The sell-off was widespread, with all 30 stocks included
in the Sensex losing ground and a total of 1,771 registering
a decline, while only 702 companies recorded a rise
in stock values on the Bombay Stock Exchange. One reason
for this widespread decline could be that the expected
increase in the cost of credit had encouraged some domestic
investors to unwind positions financed with debt. Leveraged
investments in stocks are less profitable when interest
rates rise. They would be even more so if stock prices
fall when interest rates rise.
The message from the market was thus clear: easy and
cheap credit is necessary to keep both the economy and
the markets going. In earlier times the relationship
between finance and the real economy was read very differently.
Finance, it was argued, had a supply-leading role. If
the inducement to invest existed, the financial system
was expected to play its role by making adequate capital
available at reasonable interest rates, so that viable
projects were not abandoned for lack of funds. Liberalisation,
however, has changed the lending practices of financial
institutions. It has encouraged them to focus more on
housing finance, retail lending, and lending against
real estate and stocks than on directly financing production.
This has made the relationship between finance and the
real economy very different. Financial firms by encouraging
credit-financed consumption and housing purchases help
spur demand, and indirectly contribute to growth. They
also fuel speculation, and allow asset and commodity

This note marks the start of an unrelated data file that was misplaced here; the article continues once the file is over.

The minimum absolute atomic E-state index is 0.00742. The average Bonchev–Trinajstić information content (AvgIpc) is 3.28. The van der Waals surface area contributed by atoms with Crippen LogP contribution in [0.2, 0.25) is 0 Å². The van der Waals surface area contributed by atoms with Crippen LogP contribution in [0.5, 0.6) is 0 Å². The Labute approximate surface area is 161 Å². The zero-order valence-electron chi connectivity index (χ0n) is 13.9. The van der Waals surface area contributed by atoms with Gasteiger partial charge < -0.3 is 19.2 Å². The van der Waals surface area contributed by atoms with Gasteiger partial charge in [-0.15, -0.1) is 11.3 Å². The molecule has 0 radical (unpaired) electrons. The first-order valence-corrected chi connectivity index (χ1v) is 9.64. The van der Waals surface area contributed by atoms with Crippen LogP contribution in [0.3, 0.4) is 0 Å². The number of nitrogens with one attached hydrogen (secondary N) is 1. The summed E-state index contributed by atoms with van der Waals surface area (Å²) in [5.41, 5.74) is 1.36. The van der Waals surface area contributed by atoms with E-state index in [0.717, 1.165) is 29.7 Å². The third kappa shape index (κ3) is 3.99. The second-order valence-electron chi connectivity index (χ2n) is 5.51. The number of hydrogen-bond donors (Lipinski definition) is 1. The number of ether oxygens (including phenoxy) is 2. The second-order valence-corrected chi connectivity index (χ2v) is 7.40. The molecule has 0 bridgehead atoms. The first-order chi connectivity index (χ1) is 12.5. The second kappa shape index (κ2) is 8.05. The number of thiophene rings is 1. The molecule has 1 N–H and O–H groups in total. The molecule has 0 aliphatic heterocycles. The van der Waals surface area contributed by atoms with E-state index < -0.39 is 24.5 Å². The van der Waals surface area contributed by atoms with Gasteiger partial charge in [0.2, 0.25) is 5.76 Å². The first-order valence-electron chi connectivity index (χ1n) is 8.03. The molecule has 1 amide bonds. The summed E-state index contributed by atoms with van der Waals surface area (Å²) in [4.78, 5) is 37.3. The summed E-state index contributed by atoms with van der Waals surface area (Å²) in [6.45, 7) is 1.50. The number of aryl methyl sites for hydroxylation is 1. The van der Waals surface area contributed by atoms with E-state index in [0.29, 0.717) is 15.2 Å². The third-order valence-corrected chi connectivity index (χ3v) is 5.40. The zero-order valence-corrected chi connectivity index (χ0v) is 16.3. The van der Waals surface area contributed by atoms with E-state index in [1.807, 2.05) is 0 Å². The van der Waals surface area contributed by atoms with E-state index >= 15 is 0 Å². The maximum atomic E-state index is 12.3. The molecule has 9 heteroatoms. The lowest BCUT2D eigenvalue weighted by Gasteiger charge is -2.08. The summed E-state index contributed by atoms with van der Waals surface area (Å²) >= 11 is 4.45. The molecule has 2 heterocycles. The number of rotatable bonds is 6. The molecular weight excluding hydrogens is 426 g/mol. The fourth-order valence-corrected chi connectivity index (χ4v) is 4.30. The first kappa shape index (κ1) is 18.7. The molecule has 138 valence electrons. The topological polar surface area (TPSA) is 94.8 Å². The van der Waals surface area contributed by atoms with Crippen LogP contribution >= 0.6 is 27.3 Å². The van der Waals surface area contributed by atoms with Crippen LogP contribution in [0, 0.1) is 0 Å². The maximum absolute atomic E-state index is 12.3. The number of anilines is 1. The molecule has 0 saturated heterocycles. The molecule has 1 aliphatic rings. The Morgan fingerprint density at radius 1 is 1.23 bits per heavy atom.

prices to rise for reasons not warranted by fundamentals.
The RBIís moves were partly unravelling these relationships,
affecting expectations and triggering the sell-off.
This, however, does not mean that what the RBI is attempting
is unwarranted. The thinking underlying the RBIís moves
is clearly that excess liquidity in the system, resulting
in easy credit and lower interest rates, has spurred
demand, fuelled speculation, overheated the system and
generated inflation. In the circumstances it was using
the only instruments available in its hands to respond
to the situation. The question that remains is whether
these measures would be adequate to curb inflation and
whether they would have collateral effects that affect
the growth potential of the system and damage those
who were not the beneficiaries of the consumption splurge.
The recent monetary measures can be expected to be successful
in curbing inflation if they curb demand growth for
precisely those commodities which are the main contributors
to inflation. With inflation as measured by consumer
price indices ruling higher than that captured by the
wholesale price indices, it can be concluded that there
are two features that characterise the current inflationary
trend. First, that it affects retail prices more than
wholesale prices. And, second, that it is concentrated
in essential commodities which have a larger weight
in the consumer price index than in the wholesale price
index. Essentials are contributing to inflation not
only because demand for them is rising too fast. Rather,
they are the focus of the current inflation for two
reasons: first, the fact that deprived of much needed
investment and access to credit, agriculture has been
languishing while the rest of the economy grows, resulting
finally in a supply-demand imbalance; second, the emergence
of these imbalances has provided the base for speculation
that has increased commodity prices.
One problem here is that the demand for essentials is